After posting my Best Reads of 2011 post, and getting some good feedback from it, I decided to re-work how I track articles and sites I follow. Basically I am going to assign points: 1 for each of the first 10-15 in this list, 2 points for the Editor Picks and 3 points for the EDITOR CHOICE article. The results of my quirky desire to rank things will be published next year. Stick around our site and you’ll enjoy the results.
So January wasn’t hot per se but it sure hasn’t been cold as we are accustomed in Canada for this winter month. Usually we’re dealing with frigid temperatures and snowfalls that exceed 1 foot on a regular basis. Not this year. So the reason I mention the month being “hot” is that there were so many great articles over the last month. I had over 30 on my list and spent far too much time reviewing them and trying to whittle down the list. So instead of 10 articles to start i’ll use 15 this month. And i’m saving the other 13 that didn’t make it into my favourite reads for other months if so needed.
So here goes! Continue reading Monthly Link Love – January Was Hot Edition
I can’t believe how expensive textbooks are. American’s don’t realize that Canadians, on average, pay 20-30% more for everything, including textbooks, than they do. This is a primary driver behind our desire to participate in cross border shopping. As a result, that $150 dollar book ends up costing around $200 north of the border! Outrageous.
Back when I was in school in the mid/late 90s, I was spending $700 per year for textbooks – about $350 per semester. That was for 5 courses, so about $70 per semester textbook and upward of $150 for a full year text book. Since I got a Bachelor of Arts in political science and sociology, I often had 15 or more books in a year. Given inflation, I can imagine that students are spending over $1,000 per year on textbooks, especially if you are in a major, like science, where books are so expensive.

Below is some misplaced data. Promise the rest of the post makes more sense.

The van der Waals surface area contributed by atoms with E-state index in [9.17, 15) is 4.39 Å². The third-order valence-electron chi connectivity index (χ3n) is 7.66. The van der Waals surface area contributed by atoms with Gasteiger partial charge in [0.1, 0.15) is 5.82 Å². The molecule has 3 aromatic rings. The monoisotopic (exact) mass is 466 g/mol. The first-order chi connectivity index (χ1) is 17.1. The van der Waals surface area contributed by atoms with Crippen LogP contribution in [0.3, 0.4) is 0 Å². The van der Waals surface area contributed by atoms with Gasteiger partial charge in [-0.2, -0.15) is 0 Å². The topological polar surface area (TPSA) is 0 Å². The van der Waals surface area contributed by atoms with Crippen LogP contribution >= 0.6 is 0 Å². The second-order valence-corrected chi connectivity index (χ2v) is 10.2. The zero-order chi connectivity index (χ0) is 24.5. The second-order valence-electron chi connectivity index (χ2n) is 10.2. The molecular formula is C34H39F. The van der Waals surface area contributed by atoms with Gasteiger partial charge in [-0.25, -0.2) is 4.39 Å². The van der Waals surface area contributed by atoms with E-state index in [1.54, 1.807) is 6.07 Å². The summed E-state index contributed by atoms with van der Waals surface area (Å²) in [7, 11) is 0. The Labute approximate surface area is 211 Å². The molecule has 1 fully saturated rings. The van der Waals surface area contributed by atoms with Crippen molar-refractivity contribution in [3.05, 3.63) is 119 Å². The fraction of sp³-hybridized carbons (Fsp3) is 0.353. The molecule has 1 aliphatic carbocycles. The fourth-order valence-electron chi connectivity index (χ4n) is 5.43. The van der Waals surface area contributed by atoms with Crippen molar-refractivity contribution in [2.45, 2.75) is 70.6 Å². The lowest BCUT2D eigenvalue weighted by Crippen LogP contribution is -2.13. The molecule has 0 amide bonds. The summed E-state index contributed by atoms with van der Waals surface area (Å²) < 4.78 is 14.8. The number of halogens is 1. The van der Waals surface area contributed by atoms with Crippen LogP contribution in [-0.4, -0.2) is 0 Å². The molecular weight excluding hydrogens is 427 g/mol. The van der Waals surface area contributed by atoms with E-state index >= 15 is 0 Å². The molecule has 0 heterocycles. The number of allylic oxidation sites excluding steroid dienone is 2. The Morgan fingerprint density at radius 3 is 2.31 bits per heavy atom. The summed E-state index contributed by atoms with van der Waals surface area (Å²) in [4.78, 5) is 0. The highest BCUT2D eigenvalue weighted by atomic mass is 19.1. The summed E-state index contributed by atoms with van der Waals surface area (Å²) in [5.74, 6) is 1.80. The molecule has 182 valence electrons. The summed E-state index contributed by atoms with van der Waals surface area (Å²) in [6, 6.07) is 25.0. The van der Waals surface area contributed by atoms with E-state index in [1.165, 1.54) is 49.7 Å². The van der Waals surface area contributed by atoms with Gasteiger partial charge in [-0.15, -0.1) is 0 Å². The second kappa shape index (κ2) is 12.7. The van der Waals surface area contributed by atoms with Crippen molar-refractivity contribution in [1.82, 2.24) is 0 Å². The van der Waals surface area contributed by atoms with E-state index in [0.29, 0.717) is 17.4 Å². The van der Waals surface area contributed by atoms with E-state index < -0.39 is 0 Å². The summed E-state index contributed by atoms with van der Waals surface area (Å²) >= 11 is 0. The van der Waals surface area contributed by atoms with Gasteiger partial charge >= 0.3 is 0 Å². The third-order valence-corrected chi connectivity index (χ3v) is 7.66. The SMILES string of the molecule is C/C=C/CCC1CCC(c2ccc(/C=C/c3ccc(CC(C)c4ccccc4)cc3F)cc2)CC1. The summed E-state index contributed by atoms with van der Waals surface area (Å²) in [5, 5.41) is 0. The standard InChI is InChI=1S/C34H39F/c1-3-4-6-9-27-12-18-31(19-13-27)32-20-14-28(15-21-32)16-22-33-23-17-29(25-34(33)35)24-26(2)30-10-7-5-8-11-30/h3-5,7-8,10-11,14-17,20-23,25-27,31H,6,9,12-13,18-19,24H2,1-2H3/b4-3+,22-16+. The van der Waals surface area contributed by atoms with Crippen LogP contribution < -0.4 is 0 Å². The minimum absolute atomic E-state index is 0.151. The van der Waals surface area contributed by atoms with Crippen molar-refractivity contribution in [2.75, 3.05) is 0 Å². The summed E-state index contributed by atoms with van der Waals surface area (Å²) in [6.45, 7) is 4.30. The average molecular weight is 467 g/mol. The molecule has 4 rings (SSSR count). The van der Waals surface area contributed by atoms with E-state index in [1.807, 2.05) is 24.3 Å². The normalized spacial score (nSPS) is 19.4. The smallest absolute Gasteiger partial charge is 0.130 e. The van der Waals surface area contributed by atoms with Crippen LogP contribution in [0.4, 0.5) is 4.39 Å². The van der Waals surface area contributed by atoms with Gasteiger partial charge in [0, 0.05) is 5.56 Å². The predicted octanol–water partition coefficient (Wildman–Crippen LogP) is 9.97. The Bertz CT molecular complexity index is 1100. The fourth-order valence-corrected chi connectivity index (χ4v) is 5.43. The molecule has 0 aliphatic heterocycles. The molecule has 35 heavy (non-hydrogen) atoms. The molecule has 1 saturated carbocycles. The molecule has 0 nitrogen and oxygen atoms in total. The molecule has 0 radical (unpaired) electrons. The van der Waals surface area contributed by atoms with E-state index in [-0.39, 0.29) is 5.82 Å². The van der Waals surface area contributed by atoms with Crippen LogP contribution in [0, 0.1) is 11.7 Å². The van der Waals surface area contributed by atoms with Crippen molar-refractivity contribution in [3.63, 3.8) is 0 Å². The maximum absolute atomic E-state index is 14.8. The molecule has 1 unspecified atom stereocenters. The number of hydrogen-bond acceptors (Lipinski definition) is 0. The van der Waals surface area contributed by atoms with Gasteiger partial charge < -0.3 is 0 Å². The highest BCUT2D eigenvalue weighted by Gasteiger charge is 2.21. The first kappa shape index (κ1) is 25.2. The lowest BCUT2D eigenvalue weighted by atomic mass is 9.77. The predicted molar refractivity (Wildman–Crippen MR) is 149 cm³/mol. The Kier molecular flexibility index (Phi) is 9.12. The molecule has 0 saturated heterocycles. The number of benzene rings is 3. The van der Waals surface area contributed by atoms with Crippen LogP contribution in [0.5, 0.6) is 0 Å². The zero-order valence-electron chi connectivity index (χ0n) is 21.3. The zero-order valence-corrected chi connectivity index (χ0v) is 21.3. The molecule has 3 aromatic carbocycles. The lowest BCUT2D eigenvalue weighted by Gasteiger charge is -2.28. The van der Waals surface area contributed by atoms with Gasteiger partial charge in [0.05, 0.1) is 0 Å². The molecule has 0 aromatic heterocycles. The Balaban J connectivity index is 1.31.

How Textbook Rental Saves Money
I wish I had textbook rental when I was in school. Since I only used my book for one class, then sold it back (at 20% of the purchase price, if I was lucky). it would have been so much more beneficial if I could rent my books instead. Now, companies like eCampus are renting them out for the quarter, and providing savings in the process. The campus book store sure had quite a racket set up: sell over priced books, buy them back at a steep discount and then re-sell them for a tidy profit. Lather, rinse, repeat.
I was checking out eCampus to find used books online, and I was in shock by the savings I saw for renting textbooks. For many books, the savings for renting was maybe 50% of the cost of a new book, and 30% less than even a used book. That is some great savings. For example, there was is a Principles of Physics textbook, pretty standard, that sells for $214 new and $150 used. It rents for $54 for the semester (even cheaper if you rent for the quarter). Huge savings!
Another great feature is that shipping is free both ways on orders over $59. They send you the book, and provide you a shipping label to send it back at the end of the semester. This will save you a lot of money if you order many books at once. I know I used to buy my textbooks all at once so this is a feature I would definitely take advantage of.